An unnamed 23-year-old man was arrested in connection to Leah’s case in 2017, in a move the RCMP called “significant”. However, he was released the next day without being charged. While the reasons for his release have never been revealed, investigators say he still remains a suspect.
A list of suspects has been assembled by the RCMP and has been narrowed down with help of the Gods Lake Narrows community. Several suspects came to forefront immediately, but were ruled out through various investigative avenues. Police have said that Leah’s killer was known to her, meaning she would have trusted and been comfortable with him.
The RCMP says the investigation is ongoing, but aren’t able to share much with the public, given its ongoing nature. However, they have said they’ve conducted over 270 interviews. Leah’s aunt has grown frustrated with investigators, saying the only contact she has with them is when she contacts them directly. This frustration is shared by many within the family.
There is currently a $11,000 reward being offered in the case.
In 2015, Leah’s sister, Tiffany, and another of her aunts, Josie Stevenson, organized a nearly-800km annual walk from Gods Lake Narrows to Winnipeg to help raise awareness about the case. They made four stops along the way, in Ponton, Grand Rapids, Fairford and Winnipeg. That same year, a group of nearly 40 individuals walked from Thompson to Winnipeg to call for a renewed inquiry into Canada’s missing and murdered Indigenous women.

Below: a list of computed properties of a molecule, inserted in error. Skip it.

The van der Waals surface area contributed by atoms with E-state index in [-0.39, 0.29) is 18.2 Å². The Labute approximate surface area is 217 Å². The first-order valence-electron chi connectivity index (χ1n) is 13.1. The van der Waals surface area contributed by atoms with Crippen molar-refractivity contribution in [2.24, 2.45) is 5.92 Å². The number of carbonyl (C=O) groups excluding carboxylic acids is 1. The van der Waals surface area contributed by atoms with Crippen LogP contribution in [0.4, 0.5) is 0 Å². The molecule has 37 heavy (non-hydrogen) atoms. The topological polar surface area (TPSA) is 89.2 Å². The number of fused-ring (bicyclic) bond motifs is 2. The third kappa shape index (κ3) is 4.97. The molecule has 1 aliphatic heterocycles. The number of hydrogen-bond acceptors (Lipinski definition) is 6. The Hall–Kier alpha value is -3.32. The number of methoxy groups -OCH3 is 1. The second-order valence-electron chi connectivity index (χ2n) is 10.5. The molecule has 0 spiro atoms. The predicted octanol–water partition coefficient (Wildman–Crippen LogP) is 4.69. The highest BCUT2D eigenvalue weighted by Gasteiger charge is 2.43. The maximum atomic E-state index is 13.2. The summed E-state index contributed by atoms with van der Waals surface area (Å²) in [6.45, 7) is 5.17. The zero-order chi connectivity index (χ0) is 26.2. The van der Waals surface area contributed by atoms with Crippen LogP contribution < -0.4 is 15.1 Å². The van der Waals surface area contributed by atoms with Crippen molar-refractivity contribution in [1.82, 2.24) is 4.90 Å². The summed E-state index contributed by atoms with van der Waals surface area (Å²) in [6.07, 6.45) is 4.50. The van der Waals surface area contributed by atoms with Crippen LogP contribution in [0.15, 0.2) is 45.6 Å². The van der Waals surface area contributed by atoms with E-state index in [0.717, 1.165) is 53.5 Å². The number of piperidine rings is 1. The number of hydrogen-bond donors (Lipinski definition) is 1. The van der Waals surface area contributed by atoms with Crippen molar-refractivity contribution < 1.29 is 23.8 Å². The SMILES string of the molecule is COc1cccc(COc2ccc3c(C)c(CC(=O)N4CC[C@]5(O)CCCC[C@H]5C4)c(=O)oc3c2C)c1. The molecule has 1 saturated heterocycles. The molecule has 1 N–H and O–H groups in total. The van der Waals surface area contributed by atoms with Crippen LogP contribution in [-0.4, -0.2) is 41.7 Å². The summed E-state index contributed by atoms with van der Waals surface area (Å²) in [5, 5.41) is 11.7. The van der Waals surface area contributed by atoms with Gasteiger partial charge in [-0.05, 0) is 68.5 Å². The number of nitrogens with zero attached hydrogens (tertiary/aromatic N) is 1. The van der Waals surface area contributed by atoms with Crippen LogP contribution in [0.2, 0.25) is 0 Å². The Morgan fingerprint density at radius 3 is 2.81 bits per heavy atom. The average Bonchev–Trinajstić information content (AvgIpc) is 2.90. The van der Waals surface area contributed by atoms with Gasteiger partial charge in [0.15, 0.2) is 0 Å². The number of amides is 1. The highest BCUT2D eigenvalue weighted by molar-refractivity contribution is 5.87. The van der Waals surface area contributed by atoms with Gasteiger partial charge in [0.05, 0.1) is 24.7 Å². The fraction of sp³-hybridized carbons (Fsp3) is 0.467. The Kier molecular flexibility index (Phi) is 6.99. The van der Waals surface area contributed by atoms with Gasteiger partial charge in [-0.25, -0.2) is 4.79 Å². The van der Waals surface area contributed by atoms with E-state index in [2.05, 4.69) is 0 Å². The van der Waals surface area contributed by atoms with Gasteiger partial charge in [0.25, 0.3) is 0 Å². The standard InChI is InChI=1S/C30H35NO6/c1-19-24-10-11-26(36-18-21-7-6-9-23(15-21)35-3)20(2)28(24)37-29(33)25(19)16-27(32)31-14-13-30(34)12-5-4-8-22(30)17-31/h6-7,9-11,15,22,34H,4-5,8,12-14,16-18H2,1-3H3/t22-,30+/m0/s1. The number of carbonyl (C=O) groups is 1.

Tiffany has since given birth to a daughter, whom she named Leah.
In 2020, Leah’s story was the incubus for a documentary theatre production called God’s Lake. The piece shows the complex issues those living within remote Indigenous communities face – such as problems with policing, education, child and family services, and overall safety – along with the strength they show in the face of tragedy. The production is performed by those from her community, with four actors delivering monologues for 24 different characters.
CASE CONTACT INFORMATION:
Those with information regarding the case are asked to contact the Winnipeg detachment of the RCMP at 204-983-5420. Those wishing to remain anonymous can do so by calling Crime Stoppers at 1-800-222-8477.
Image Credit: CBC